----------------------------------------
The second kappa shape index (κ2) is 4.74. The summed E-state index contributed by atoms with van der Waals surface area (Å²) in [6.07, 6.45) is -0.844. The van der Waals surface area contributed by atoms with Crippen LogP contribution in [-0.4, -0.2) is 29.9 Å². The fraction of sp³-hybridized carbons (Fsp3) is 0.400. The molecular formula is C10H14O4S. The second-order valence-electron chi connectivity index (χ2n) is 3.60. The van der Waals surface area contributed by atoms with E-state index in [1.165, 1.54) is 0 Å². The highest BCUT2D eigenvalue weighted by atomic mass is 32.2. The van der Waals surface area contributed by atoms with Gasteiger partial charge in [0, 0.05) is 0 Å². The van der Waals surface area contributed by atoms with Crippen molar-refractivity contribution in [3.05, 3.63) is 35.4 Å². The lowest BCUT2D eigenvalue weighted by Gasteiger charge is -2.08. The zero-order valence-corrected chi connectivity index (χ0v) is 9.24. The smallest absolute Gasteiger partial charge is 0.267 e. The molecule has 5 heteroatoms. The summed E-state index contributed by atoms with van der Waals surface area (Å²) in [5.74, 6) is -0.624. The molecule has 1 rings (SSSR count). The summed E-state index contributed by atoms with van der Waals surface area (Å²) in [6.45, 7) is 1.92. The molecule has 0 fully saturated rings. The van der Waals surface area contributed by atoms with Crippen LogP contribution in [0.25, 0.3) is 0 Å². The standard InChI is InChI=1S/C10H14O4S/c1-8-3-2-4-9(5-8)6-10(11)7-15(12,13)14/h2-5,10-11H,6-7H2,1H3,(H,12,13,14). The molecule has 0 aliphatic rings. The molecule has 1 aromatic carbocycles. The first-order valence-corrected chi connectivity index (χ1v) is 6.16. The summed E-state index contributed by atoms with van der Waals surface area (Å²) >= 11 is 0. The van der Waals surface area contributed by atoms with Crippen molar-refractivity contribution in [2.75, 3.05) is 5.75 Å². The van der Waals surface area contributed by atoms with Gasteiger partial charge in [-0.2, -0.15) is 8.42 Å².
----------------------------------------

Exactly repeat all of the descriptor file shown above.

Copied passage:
The second kappa shape index (κ2) is 4.74. The summed E-state index contributed by atoms with van der Waals surface area (Å²) in [6.07, 6.45) is -0.844. The van der Waals surface area contributed by atoms with Crippen LogP contribution in [-0.4, -0.2) is 29.9 Å². The fraction of sp³-hybridized carbons (Fsp3) is 0.400. The molecular formula is C10H14O4S. The second-order valence-electron chi connectivity index (χ2n) is 3.60. The van der Waals surface area contributed by atoms with E-state index in [1.165, 1.54) is 0 Å². The highest BCUT2D eigenvalue weighted by atomic mass is 32.2. The van der Waals surface area contributed by atoms with Gasteiger partial charge in [0, 0.05) is 0 Å². The van der Waals surface area contributed by atoms with Crippen molar-refractivity contribution in [3.05, 3.63) is 35.4 Å². The lowest BCUT2D eigenvalue weighted by Gasteiger charge is -2.08. The zero-order valence-corrected chi connectivity index (χ0v) is 9.24. The smallest absolute Gasteiger partial charge is 0.267 e. The molecule has 5 heteroatoms. The summed E-state index contributed by atoms with van der Waals surface area (Å²) in [5.74, 6) is -0.624. The molecule has 1 rings (SSSR count). The summed E-state index contributed by atoms with van der Waals surface area (Å²) in [6.45, 7) is 1.92. The molecule has 0 fully saturated rings. The van der Waals surface area contributed by atoms with Crippen LogP contribution in [0.25, 0.3) is 0 Å². The standard InChI is InChI=1S/C10H14O4S/c1-8-3-2-4-9(5-8)6-10(11)7-15(12,13)14/h2-5,10-11H,6-7H2,1H3,(H,12,13,14). The molecule has 0 aliphatic rings. The molecule has 1 aromatic carbocycles. The first-order valence-corrected chi connectivity index (χ1v) is 6.16. The summed E-state index contributed by atoms with van der Waals surface area (Å²) >= 11 is 0. The van der Waals surface area contributed by atoms with Crippen molar-refractivity contribution in [2.75, 3.05) is 5.75 Å². The van der Waals surface area contributed by atoms with Gasteiger partial charge in [-0.2, -0.15) is 8.42 Å².